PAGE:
CBS producer Portia Siegelbaum on what it’ s like reporting from Cuba.
From cbsnews, a few excerpts, emphasis mine.
The three major American networks, CBS, NBC and ABC, are here under a wink and a nod from island officials. I’m not allowed to hang a sign reading “CBS News” on the door to my office and there’s no desk for a permanent correspondent.
Over coffee, a Cuban Foreign Ministry official blamed the situation on current U.S. policy. “Any decision to formally recognize the networks requires the proper political conditions, which have not existed for the past six years,” he told me. One problem — the U.S. networks have been kept out for more than four decades.
That’s the core dilemma when reporting from this island just 90 miles from the United States. Nearly every story is overshadowed by the long-running feud between the U.S. and Cuba. One side’s facts are immediately decried by the other as propaganda. And every word we use in reporting is loaded with connotations and open to misinterpretation and reinterpretation by both the left and the right. Sometimes neither side likes what we say.
Relatism hard at work, one side’s facts? A journalist’s first obligation is to the truth, and their first loyalty is to the citizens. There is no requirement to present communist propaganda as one sides “facts”.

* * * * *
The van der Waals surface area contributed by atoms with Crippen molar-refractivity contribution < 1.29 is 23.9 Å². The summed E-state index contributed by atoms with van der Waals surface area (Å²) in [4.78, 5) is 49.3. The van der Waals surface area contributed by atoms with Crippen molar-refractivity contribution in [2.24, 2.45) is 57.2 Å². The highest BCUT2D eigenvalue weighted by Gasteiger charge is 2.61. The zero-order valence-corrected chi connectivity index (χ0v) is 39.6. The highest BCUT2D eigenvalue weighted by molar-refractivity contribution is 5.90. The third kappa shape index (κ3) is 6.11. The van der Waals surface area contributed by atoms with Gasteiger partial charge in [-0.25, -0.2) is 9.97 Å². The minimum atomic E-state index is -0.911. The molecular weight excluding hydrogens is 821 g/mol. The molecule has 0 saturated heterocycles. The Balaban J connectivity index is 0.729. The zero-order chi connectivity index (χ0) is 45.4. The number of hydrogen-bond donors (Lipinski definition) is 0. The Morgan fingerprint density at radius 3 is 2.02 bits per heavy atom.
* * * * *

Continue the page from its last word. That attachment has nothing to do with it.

fidel castro’s health is just about the stickiest story to cover. Only in the last year have Cuban leaders begun to speak openly about a Cuba without the “Comandante.”
If you’re holding a beverage, I recommend putting it down before reading this next one.
Here, they push a line of stability, institutionalization of the revolution, and a peaceful succession—and don’t tell us much more. In Washington, the talk is all about plans to hasten a transition to democracy. It’s hard to get a handle on what’s really going on, especially when reporting for CBS means depending on facts, not rumors.
“Facts, not rumors“, I wonder if Dan needs an assistant over at the Discovery Channel.